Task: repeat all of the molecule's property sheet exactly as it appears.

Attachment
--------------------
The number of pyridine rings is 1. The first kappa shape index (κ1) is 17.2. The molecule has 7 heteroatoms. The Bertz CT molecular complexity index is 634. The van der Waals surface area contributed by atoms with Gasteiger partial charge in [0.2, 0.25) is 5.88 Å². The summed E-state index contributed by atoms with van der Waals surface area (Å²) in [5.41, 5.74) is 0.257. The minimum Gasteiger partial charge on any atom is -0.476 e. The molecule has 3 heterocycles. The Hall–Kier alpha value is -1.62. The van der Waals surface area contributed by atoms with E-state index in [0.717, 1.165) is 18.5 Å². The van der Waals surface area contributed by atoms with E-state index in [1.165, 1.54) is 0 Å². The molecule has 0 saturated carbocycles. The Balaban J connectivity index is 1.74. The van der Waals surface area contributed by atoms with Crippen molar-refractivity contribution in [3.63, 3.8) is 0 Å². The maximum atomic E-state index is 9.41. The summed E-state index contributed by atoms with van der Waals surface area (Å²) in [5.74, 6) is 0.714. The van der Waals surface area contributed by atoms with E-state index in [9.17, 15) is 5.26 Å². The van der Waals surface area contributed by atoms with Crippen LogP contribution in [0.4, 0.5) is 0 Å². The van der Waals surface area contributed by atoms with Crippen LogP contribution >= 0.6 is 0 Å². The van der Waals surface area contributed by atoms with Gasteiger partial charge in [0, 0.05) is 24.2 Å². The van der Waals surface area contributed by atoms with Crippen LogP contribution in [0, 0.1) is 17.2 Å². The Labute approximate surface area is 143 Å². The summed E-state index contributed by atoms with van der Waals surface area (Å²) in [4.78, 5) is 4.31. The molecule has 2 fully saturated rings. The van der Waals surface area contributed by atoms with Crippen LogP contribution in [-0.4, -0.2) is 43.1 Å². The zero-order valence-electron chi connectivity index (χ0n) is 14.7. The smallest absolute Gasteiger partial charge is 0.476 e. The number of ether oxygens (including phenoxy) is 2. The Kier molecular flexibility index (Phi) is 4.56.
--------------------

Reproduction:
The number of pyridine rings is 1. The first kappa shape index (κ1) is 17.2. The molecule has 7 heteroatoms. The Bertz CT molecular complexity index is 634. The van der Waals surface area contributed by atoms with Gasteiger partial charge in [0.2, 0.25) is 5.88 Å². The summed E-state index contributed by atoms with van der Waals surface area (Å²) in [5.41, 5.74) is 0.257. The minimum Gasteiger partial charge on any atom is -0.476 e. The molecule has 3 heterocycles. The Hall–Kier alpha value is -1.62. The van der Waals surface area contributed by atoms with E-state index in [0.717, 1.165) is 18.5 Å². The van der Waals surface area contributed by atoms with E-state index in [1.165, 1.54) is 0 Å². The molecule has 0 saturated carbocycles. The Balaban J connectivity index is 1.74. The van der Waals surface area contributed by atoms with Crippen molar-refractivity contribution in [3.63, 3.8) is 0 Å². The maximum atomic E-state index is 9.41. The summed E-state index contributed by atoms with van der Waals surface area (Å²) in [5.74, 6) is 0.714. The van der Waals surface area contributed by atoms with E-state index in [9.17, 15) is 5.26 Å². The van der Waals surface area contributed by atoms with Crippen LogP contribution in [0.4, 0.5) is 0 Å². The van der Waals surface area contributed by atoms with Crippen LogP contribution >= 0.6 is 0 Å². The van der Waals surface area contributed by atoms with Gasteiger partial charge in [0, 0.05) is 24.2 Å². The van der Waals surface area contributed by atoms with Crippen LogP contribution in [0, 0.1) is 17.2 Å². The Labute approximate surface area is 143 Å². The summed E-state index contributed by atoms with van der Waals surface area (Å²) in [4.78, 5) is 4.31. The molecule has 2 fully saturated rings. The van der Waals surface area contributed by atoms with Crippen LogP contribution in [-0.4, -0.2) is 43.1 Å². The zero-order valence-electron chi connectivity index (χ0n) is 14.7. The smallest absolute Gasteiger partial charge is 0.476 e. The number of ether oxygens (including phenoxy) is 2. The Kier molecular flexibility index (Phi) is 4.56.